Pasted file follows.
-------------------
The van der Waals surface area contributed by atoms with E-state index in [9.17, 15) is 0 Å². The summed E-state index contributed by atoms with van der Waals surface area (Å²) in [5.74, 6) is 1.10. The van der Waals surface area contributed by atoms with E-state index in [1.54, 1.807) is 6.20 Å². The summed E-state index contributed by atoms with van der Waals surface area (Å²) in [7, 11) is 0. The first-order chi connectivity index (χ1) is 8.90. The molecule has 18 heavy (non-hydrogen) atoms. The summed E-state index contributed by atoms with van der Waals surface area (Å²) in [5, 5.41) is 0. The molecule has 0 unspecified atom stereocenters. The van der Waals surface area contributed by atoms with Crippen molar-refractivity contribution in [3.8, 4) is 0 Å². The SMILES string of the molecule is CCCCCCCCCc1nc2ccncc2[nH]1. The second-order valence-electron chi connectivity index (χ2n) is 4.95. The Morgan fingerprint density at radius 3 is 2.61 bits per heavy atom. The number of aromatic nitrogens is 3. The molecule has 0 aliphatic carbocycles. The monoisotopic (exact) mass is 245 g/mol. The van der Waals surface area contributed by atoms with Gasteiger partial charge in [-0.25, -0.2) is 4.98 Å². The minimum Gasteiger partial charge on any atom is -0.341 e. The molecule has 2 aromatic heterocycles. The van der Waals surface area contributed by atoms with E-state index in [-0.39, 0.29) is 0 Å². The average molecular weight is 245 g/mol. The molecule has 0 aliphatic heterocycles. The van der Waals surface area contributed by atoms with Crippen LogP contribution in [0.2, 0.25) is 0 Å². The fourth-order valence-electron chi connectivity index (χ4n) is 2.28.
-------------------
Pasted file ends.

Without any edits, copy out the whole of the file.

The van der Waals surface area contributed by atoms with E-state index in [9.17, 15) is 0 Å². The summed E-state index contributed by atoms with van der Waals surface area (Å²) in [5.74, 6) is 1.10. The van der Waals surface area contributed by atoms with E-state index in [1.54, 1.807) is 6.20 Å². The summed E-state index contributed by atoms with van der Waals surface area (Å²) in [7, 11) is 0. The first-order chi connectivity index (χ1) is 8.90. The molecule has 18 heavy (non-hydrogen) atoms. The summed E-state index contributed by atoms with van der Waals surface area (Å²) in [5, 5.41) is 0. The molecule has 0 unspecified atom stereocenters. The van der Waals surface area contributed by atoms with Crippen molar-refractivity contribution in [3.8, 4) is 0 Å². The SMILES string of the molecule is CCCCCCCCCc1nc2ccncc2[nH]1. The second-order valence-electron chi connectivity index (χ2n) is 4.95. The Morgan fingerprint density at radius 3 is 2.61 bits per heavy atom. The number of aromatic nitrogens is 3. The molecule has 0 aliphatic carbocycles. The monoisotopic (exact) mass is 245 g/mol. The van der Waals surface area contributed by atoms with Gasteiger partial charge in [-0.25, -0.2) is 4.98 Å². The minimum Gasteiger partial charge on any atom is -0.341 e. The molecule has 2 aromatic heterocycles. The van der Waals surface area contributed by atoms with E-state index in [-0.39, 0.29) is 0 Å². The average molecular weight is 245 g/mol. The molecule has 0 aliphatic heterocycles. The van der Waals surface area contributed by atoms with Crippen LogP contribution in [0.2, 0.25) is 0 Å². The fourth-order valence-electron chi connectivity index (χ4n) is 2.28.